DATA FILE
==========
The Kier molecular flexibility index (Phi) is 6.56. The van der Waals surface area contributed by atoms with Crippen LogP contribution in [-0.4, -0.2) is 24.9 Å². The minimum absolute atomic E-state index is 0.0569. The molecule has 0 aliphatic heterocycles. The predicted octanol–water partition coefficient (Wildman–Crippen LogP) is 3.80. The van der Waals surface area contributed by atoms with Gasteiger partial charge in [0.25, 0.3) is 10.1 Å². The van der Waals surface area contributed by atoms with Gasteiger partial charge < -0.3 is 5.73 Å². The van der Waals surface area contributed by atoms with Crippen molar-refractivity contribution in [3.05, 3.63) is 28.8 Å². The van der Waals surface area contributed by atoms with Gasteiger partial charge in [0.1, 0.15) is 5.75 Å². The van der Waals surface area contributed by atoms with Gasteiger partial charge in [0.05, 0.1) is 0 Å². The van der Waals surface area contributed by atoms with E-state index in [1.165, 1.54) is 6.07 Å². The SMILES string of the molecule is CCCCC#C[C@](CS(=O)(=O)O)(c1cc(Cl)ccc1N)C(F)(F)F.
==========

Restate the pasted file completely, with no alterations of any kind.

The Kier molecular flexibility index (Phi) is 6.56. The van der Waals surface area contributed by atoms with Crippen LogP contribution in [-0.4, -0.2) is 24.9 Å². The minimum absolute atomic E-state index is 0.0569. The molecule has 0 aliphatic heterocycles. The predicted octanol–water partition coefficient (Wildman–Crippen LogP) is 3.80. The van der Waals surface area contributed by atoms with Gasteiger partial charge in [0.25, 0.3) is 10.1 Å². The van der Waals surface area contributed by atoms with Gasteiger partial charge < -0.3 is 5.73 Å². The van der Waals surface area contributed by atoms with Crippen molar-refractivity contribution in [3.05, 3.63) is 28.8 Å². The van der Waals surface area contributed by atoms with Gasteiger partial charge in [0.1, 0.15) is 5.75 Å². The van der Waals surface area contributed by atoms with Gasteiger partial charge in [0.05, 0.1) is 0 Å². The van der Waals surface area contributed by atoms with E-state index in [1.165, 1.54) is 6.07 Å². The SMILES string of the molecule is CCCCC#C[C@](CS(=O)(=O)O)(c1cc(Cl)ccc1N)C(F)(F)F.